References in periodicals archive ?
total quantity or scope: - demolition or perforation of asphalt surface, - removal of contaminated fillings in erosion areas, - storage of contaminated soil mass in a landscape structure, - manufacture of a sealing system (geosynthetic clay waterproofing membrane with drainage layer) in the planned commercial areas (inclination 4%), - manufacture of a waterproofing system (geosynthetic clay waterproofing membrane with drainage mat) in the planned landscaping (slope 1: 2,5), - producing a base course for the planned commercial space, - laying of drainage pipes for drainage of drainage and construction-time drainage with associated manhole structures made of concrete.
Louisiana, US-based geosynthetic lining materials installer Environmental Specialties International has acquired Oklahoma, US-based speciality contractor Patriot Environmental, the company said.
26 June 2019 - Louisiana, US-based geosynthetic lining materials installer Environmental Specialties International has acquired Oklahoma, US-based speciality contractor Patriot Environmental, the company said.
Rising Waste And Increasing Landfill Application Is Projected To Drive The Global Geosynthetic Clay Liner Market Size At A 4.9% CAGR
Summary: Adroit Market Research published a study on, "Global Geosynthetic Clay Liner Market Size By Application (Containment & Waste Water Treatment, Landfill, Roadways & Civil Construction, Others), By Region and Forecast 2018 to 2025".
[USPRwire, Mon Mar 18 2019] Adroit Market Research published a study on, "Global Geosynthetic Clay Liner Market Size 2017 By Application (Containment & Waste Water Treatment, Landfill, Roadways & Civil Construction, Others), By Region and Forecast 2018 to 2025".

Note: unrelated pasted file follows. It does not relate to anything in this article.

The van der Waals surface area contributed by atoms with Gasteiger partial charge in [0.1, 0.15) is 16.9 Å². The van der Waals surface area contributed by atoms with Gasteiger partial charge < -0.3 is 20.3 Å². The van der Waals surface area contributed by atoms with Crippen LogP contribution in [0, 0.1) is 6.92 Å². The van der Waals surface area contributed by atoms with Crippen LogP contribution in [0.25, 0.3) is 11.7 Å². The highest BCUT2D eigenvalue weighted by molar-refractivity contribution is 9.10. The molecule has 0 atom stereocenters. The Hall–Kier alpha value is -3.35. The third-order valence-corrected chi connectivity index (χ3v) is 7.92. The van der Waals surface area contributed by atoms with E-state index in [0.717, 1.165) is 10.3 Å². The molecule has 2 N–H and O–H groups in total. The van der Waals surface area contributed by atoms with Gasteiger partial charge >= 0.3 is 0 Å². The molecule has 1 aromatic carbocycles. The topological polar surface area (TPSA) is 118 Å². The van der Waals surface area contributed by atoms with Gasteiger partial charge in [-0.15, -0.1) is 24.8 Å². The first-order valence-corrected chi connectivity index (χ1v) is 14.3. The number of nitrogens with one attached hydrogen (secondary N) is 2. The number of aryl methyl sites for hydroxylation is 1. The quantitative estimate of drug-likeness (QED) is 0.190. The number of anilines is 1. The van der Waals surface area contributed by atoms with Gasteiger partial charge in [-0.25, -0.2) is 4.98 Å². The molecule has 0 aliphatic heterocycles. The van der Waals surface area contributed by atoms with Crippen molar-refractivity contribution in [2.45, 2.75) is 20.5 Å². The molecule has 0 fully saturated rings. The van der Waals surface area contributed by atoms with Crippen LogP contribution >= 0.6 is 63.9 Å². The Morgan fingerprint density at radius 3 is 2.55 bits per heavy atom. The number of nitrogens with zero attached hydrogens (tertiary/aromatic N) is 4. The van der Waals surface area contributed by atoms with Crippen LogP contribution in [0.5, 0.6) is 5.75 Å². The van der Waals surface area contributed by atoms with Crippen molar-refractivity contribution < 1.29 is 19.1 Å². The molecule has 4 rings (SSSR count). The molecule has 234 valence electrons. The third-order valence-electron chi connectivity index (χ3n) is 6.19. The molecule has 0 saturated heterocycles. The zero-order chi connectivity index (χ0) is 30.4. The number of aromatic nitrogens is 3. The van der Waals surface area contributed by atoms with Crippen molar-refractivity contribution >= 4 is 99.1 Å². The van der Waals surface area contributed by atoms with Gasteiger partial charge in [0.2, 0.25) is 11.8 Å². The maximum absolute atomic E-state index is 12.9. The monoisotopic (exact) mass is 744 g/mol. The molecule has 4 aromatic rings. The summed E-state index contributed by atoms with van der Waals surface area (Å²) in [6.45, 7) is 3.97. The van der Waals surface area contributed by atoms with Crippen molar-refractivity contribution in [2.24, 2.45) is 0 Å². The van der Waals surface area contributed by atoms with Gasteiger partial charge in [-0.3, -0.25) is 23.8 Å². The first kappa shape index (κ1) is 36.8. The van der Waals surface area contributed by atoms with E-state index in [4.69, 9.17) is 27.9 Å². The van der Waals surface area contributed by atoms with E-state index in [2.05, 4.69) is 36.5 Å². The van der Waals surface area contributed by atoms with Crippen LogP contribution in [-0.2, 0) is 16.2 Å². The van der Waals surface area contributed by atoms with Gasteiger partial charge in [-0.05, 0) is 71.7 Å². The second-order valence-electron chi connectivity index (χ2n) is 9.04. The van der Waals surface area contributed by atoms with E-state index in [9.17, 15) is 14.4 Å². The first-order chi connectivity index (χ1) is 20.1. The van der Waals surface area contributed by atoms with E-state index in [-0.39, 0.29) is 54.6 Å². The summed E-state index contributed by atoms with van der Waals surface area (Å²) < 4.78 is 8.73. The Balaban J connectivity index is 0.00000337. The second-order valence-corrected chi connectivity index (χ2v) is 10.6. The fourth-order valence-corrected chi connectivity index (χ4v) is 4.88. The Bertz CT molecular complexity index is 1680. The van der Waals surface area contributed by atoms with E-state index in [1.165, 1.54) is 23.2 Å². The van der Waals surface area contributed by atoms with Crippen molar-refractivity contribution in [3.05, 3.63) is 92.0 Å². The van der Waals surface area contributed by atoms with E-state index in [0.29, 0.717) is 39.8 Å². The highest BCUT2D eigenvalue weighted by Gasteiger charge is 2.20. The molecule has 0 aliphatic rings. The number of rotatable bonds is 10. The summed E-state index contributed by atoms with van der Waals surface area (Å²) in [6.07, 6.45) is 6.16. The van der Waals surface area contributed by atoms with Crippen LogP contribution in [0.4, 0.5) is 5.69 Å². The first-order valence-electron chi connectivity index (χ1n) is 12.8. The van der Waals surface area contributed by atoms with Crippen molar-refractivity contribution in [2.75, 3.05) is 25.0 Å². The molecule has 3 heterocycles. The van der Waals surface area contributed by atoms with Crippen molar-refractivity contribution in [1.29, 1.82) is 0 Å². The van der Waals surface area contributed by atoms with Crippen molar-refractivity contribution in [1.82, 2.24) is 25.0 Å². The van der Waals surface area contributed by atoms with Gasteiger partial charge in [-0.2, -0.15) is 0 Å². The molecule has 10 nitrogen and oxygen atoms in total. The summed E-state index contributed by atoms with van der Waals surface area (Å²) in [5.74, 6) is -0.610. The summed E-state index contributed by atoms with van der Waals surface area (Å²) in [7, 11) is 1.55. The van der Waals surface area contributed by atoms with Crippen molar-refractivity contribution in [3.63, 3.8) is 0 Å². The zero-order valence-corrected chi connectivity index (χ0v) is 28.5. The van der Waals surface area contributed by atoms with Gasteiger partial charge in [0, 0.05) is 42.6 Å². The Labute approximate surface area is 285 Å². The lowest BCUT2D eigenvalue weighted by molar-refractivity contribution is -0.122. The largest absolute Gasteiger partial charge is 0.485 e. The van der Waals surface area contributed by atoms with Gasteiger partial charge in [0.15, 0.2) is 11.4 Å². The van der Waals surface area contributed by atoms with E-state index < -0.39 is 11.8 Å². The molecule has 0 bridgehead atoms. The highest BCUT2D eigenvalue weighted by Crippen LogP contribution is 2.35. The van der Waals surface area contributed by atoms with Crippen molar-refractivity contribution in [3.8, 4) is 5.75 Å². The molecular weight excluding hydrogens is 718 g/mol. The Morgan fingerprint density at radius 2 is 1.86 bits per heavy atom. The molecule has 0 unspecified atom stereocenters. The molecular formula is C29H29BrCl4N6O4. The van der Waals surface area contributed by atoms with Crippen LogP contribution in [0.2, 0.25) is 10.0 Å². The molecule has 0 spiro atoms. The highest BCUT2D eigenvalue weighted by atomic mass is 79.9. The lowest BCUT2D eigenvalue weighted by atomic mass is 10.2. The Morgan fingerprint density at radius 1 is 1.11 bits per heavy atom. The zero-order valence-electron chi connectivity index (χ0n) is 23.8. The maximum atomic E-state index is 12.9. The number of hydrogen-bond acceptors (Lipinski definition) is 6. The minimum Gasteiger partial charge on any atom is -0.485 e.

Specifically, TexoFib specializes in manufacturing and supplying laminated geosynthetic materials, geodrain, geotextiles laminated with geogrid, geotextiles laminated with a waterproof membrane (HDPE, PVC, etc.), geosynthetic clay liners (GCL), geogrids and fiberglass geogrids.
Bridges using geosynthetic reinforced soil-integrated bridge system technology are popping up everywhere.
company and a fully integrated environmental company, in its acquisition through a new subsidiary, Geo-Synthetics Systems LLC, of substantially all of the assets of Geo-Synthetics, LLC, an installer of geosynthetic materials for industries such as energy, waste disposal, agricultural, and industrial, the company said.
Concrete Cloth GCCM (Geosynthetic Cementitious Composite Mat) proves its mettle in the Myra Falls Ditch Lining project, where engineers have upgraded storm water diversion infrastructure for a Vancouver Island zinc and copper mine.
Huesker launched the Fortrac Heavy Load geosynthetic support pad for storing extra-heavy units.
Prineville, OR, March 16, 2016 --(PR.com)-- Prineville, Oregon-based geomembrane containment systems fabricator, BTL Liners, provides geosynthetic liners for an array of applications, from irrigation districts and stormwater retention to baseball field covers and hay tarps.